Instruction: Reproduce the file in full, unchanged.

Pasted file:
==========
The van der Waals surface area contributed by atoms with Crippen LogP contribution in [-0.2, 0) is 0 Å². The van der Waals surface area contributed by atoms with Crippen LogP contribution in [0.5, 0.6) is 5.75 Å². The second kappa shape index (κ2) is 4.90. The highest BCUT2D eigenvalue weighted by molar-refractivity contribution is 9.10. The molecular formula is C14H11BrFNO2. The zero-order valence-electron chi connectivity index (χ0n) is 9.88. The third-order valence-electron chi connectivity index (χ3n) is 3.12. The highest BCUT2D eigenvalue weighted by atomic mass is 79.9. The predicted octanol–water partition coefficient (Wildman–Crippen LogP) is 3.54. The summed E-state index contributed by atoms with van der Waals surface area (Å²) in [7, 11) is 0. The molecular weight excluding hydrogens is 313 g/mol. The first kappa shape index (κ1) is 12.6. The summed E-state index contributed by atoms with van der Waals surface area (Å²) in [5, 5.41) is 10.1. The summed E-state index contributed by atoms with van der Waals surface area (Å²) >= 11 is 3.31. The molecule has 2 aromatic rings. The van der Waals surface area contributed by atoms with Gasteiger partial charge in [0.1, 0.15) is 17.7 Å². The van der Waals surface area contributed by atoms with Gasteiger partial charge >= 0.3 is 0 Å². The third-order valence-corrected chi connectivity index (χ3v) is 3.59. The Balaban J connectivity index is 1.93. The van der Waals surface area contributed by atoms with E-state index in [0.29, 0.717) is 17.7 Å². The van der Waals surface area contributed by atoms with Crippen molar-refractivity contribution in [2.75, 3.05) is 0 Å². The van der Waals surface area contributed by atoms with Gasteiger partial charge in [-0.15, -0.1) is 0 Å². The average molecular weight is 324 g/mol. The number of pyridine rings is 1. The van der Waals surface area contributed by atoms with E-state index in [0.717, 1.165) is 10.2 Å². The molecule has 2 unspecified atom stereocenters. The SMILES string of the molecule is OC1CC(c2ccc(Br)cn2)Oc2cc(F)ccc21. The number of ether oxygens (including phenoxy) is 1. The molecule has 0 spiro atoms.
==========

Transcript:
The van der Waals surface area contributed by atoms with Crippen LogP contribution in [-0.2, 0) is 0 Å². The van der Waals surface area contributed by atoms with Crippen LogP contribution in [0.5, 0.6) is 5.75 Å². The second kappa shape index (κ2) is 4.90. The highest BCUT2D eigenvalue weighted by molar-refractivity contribution is 9.10. The molecular formula is C14H11BrFNO2. The zero-order valence-electron chi connectivity index (χ0n) is 9.88. The third-order valence-electron chi connectivity index (χ3n) is 3.12. The highest BCUT2D eigenvalue weighted by atomic mass is 79.9. The predicted octanol–water partition coefficient (Wildman–Crippen LogP) is 3.54. The summed E-state index contributed by atoms with van der Waals surface area (Å²) in [7, 11) is 0. The molecular weight excluding hydrogens is 313 g/mol. The first kappa shape index (κ1) is 12.6. The summed E-state index contributed by atoms with van der Waals surface area (Å²) in [5, 5.41) is 10.1. The summed E-state index contributed by atoms with van der Waals surface area (Å²) >= 11 is 3.31. The molecule has 2 aromatic rings. The van der Waals surface area contributed by atoms with Gasteiger partial charge in [0.1, 0.15) is 17.7 Å². The van der Waals surface area contributed by atoms with Gasteiger partial charge >= 0.3 is 0 Å². The third-order valence-corrected chi connectivity index (χ3v) is 3.59. The Balaban J connectivity index is 1.93. The van der Waals surface area contributed by atoms with E-state index in [0.29, 0.717) is 17.7 Å². The van der Waals surface area contributed by atoms with Crippen molar-refractivity contribution in [2.75, 3.05) is 0 Å². The van der Waals surface area contributed by atoms with Gasteiger partial charge in [-0.15, -0.1) is 0 Å². The average molecular weight is 324 g/mol. The number of pyridine rings is 1. The van der Waals surface area contributed by atoms with E-state index in [0.717, 1.165) is 10.2 Å². The molecule has 2 unspecified atom stereocenters. The SMILES string of the molecule is OC1CC(c2ccc(Br)cn2)Oc2cc(F)ccc21. The number of ether oxygens (including phenoxy) is 1. The molecule has 0 spiro atoms.